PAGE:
[Clips] US CODE: Title 50,1811. Authorization during time of war

John Young jya at cryptome.net
Thu Dec 22 10:33:45 PST 2005

And it is still not impossible, not even improbable, that public use of
crypto was, is, not a disinfo op to red flag communications that need 
to be intercepted.

Not a hell of a lot has been written lately, if at all, how public crypto came
into wide use, the battle to free it from regulation, the rise of belief that
some types were mathematically impregnable.

There was discussion a few years back here about the disappearance
of some able contributors, and wishes they do well in their new, more
comfortable habitats. Whether any are aiding and abetting the latest 
SHAMROCK redux or the SHAMROCK that never died might be
clued by the coincidence of the discovery of PK just at the time Church
Committee hearings were being held to ostensibly defang NSA.

Cypherpunks' role in this dissemination of crypto takeover of the
workld is a good place to start that story. No, not the ones written in 
the early days to prime public interest, cloaked in libertarian camouflage 
of hollywoodish antiauthoritarianism. What could be informative are the 
stories about where the crypto-wizards are now employed. Steven Levy
might do an update, or a host of others who got a boost parlaying
the adventures of the crypto-rebels -- which hooked me via
Levy's NY Times mag piece in 1994.

How public key crypto, for example, got a toehold on climbing out
of GCHQ's and NSA's clampdown. Serendipitous research, says
the legend, perhaps aided with hints from the bowels of NSA, or
perhaps from elsewhere not yet revealed.

It wouldn't be the first time a long-running deception has been used
to encourage trust in reputedly impregnable systems.

Is NSA regularly cracking all encryption or not, whether or with a
foolproof algorithmic tool (again and again discounted by the best
and brightest of the cryptographers) is that what the Times
will not write about. Or via exploitation of faulty implementation.

There are regular calls to trust no infosec system that is not continually
monitored by experts. A lesson taught by the government pros as well.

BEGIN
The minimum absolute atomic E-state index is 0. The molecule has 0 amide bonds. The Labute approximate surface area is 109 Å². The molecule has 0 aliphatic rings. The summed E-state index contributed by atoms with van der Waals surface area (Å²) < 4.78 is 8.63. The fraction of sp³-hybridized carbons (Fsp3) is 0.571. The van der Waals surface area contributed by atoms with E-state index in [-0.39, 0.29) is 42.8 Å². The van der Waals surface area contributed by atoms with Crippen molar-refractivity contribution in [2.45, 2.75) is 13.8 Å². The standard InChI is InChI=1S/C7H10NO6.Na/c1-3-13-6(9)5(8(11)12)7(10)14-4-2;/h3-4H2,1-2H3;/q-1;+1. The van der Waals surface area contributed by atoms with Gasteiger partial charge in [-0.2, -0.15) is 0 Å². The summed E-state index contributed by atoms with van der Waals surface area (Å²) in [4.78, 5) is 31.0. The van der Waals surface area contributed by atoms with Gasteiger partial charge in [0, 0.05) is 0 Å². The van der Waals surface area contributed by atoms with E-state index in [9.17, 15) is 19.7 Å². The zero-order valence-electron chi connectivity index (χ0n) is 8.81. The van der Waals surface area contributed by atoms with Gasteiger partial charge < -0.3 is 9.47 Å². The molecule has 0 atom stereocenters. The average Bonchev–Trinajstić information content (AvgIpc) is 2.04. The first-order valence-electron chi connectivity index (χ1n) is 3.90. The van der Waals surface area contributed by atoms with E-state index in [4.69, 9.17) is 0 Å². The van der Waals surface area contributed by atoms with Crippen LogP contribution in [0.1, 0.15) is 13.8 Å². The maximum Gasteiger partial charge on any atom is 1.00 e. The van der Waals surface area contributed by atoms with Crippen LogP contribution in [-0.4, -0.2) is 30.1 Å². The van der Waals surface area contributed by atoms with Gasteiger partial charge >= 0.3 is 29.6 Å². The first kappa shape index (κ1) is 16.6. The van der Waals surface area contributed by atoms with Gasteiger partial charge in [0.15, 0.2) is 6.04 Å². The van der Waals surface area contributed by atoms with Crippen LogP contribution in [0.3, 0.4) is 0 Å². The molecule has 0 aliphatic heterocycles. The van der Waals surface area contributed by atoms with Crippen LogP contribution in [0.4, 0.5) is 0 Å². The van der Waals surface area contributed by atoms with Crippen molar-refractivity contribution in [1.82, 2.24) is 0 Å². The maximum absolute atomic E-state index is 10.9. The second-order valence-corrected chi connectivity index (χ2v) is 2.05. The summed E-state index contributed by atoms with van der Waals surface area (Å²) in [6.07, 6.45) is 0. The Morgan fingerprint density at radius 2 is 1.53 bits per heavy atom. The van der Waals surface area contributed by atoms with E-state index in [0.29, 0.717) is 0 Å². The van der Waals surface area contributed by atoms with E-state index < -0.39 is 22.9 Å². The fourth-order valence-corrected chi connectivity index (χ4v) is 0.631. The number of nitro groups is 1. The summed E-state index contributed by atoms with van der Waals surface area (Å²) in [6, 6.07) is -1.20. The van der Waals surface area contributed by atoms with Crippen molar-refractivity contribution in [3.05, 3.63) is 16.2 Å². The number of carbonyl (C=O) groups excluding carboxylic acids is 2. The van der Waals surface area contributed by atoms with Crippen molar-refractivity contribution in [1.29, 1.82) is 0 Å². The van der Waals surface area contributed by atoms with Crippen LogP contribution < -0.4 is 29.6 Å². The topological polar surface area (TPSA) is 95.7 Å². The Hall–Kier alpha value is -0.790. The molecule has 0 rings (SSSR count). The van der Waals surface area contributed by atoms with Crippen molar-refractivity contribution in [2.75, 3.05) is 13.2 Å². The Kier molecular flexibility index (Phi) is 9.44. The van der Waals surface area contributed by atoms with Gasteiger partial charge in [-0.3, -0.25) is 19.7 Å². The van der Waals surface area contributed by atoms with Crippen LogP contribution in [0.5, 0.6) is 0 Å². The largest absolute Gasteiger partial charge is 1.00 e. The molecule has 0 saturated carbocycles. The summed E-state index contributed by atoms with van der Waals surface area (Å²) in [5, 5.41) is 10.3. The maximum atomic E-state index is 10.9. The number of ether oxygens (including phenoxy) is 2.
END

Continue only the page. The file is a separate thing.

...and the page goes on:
Who watches who in this backscratch is not well covered, at least
outside classified gatherings -- not that crypto contractors are now
regular participants in these, having embraced NDAs as a way
of survival, and golden opportunity. 9/11 has lifted many small boats
in commerce and education and NGOs.

How many crypto-rebels been brought in from the cold to demonstrate
implementation vulnerabilities absolutely controlled by NDAs. That, too,
would not be the first time. Screaming rebels oft reap the benefits of
calling attention to themselves. Those that somehow never go to
jail and accuse those who do of being bumbling idiots.

There was also discussion years back about who were the most
likely coverts on cpunks. The rubric was that it didn't matter, even
narcs were welcome for mathematics would defeat their bosses.
Impregnable mathematics gradually withered as a protective
rationale with the rise of the threat of faulty implementaion, 
black bag jobs, keystroke loggers, insider betrayal, and the gamut
of traditional security failures, the very same ones used to build
and maintain the most gigantic expensive national defense system
ever, with plenty of contracts to recruit whoever disagreed, well,
disagreed enough to get a special invitation or a hint about how
to build a superduper security method.

Security pros claim you can't be too paranoid, that 100% security is
impossible, that, to be sure, is likely to boost demand for their protection 
racket. Religious faiths have become wealthy preaching that, some
even killing infidels to protect market share.

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